April 24, 2012— -- The lawyer for a New Jersey state trooper who was suspended for escorting a high speed caravan of exotic cars to Atlantic City said today that such escorts "happen all the time."
Sgt. 1st Class Nadir Nassry, 47, and trooper Joseph Ventrella, 28, were suspended without pay on Monday while the New Jersey Attorney General and state police investigate the March 30 incident.
Motorists who were caught in the whirlwind of the Porsches, Lamborghinis and Ferraris said the "joyride" down the Garden State Parkway was dangerous for other drivers sharing the road.
"I had the great pleasure today of nearly being killed by not one, but two Lamborghinis travelling in excess of 110 mph in a NJSP escorted 'caravan' of approximately 30 exotic vehicles," motorist Wayne Gantt wrote in an emailed complaint to the New Jersey Turnpike Authority. A copy of the complaints were provided to ABCNews.com.
Many of the vehicles were weaving through all three lanes, Gantt wrote.
Motorist John Kennedy said it was "a very strange and unsafe situation that I could not comprehend the need."
Once in Atlantic City, Kennedy said he saw one of the drivers peeling tape off of his license after the dash down the parkway.
Among those participating in the high speed jaunt to Atlantic City was reportedly NFL star Brandon Jacobs, the New Jersey Star Ledger reported.
Charles Sciarra, who is the attorney for Nassry, said "other corporate types and a philanthropist" were also involved, but declined to name names while he was conducting his own investigation.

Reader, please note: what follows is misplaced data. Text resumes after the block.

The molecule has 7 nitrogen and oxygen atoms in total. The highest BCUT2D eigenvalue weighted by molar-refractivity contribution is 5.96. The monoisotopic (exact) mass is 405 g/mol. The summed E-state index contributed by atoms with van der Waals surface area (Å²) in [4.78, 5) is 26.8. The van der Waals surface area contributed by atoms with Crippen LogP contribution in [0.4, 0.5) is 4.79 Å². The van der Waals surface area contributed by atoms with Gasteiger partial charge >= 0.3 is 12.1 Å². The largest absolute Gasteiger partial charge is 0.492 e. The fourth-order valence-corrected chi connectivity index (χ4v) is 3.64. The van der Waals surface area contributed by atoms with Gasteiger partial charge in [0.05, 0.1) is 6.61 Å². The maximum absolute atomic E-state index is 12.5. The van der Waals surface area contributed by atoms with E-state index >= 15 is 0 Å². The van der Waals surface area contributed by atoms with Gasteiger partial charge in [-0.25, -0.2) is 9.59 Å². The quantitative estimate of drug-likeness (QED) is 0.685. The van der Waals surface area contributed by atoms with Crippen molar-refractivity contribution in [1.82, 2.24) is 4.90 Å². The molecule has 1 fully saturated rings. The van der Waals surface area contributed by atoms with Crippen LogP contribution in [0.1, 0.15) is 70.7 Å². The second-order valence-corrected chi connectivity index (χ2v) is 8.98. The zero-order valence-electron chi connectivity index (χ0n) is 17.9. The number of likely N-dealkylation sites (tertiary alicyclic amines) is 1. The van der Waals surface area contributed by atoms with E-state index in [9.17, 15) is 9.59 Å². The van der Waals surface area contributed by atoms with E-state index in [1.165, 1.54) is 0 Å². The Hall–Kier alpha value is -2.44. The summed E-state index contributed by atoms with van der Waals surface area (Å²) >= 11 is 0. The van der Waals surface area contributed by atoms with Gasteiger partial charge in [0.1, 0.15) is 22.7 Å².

Sciarra said the drivers were heading to the gambling mecca because they were involved in a charity event. He did not provide any details on that event.
"These escorts happen all the time so the suggestion this was some uncommon event is a joke," Sciarra said.
The lawyer said Nassry is a 25-year veteran and that the story is "overblown."
"The suspension of my client, without pay, after a 25 year unblemished career without a full investigation is a public relations reaction," Sciarra said.
Attorney General Jeffrey S. Chiesa said his office was investigating the incident and would hand down "serious discipline" to those involved.
"We will not tolerate any conduct by a member of the State Police that puts the public in jeopardy, as this unauthorized caravan had the potential to do," Chiesa said.
Sciarra said the state's alleged widespread use of police escorts needed to be investigated, not just his client's case.
"Someone has to do an investigation. If the state police won't, I will," he said, noting that he has requested records. "Then we can have an honest discussion and evaluation of whether this [case] was handled correctly."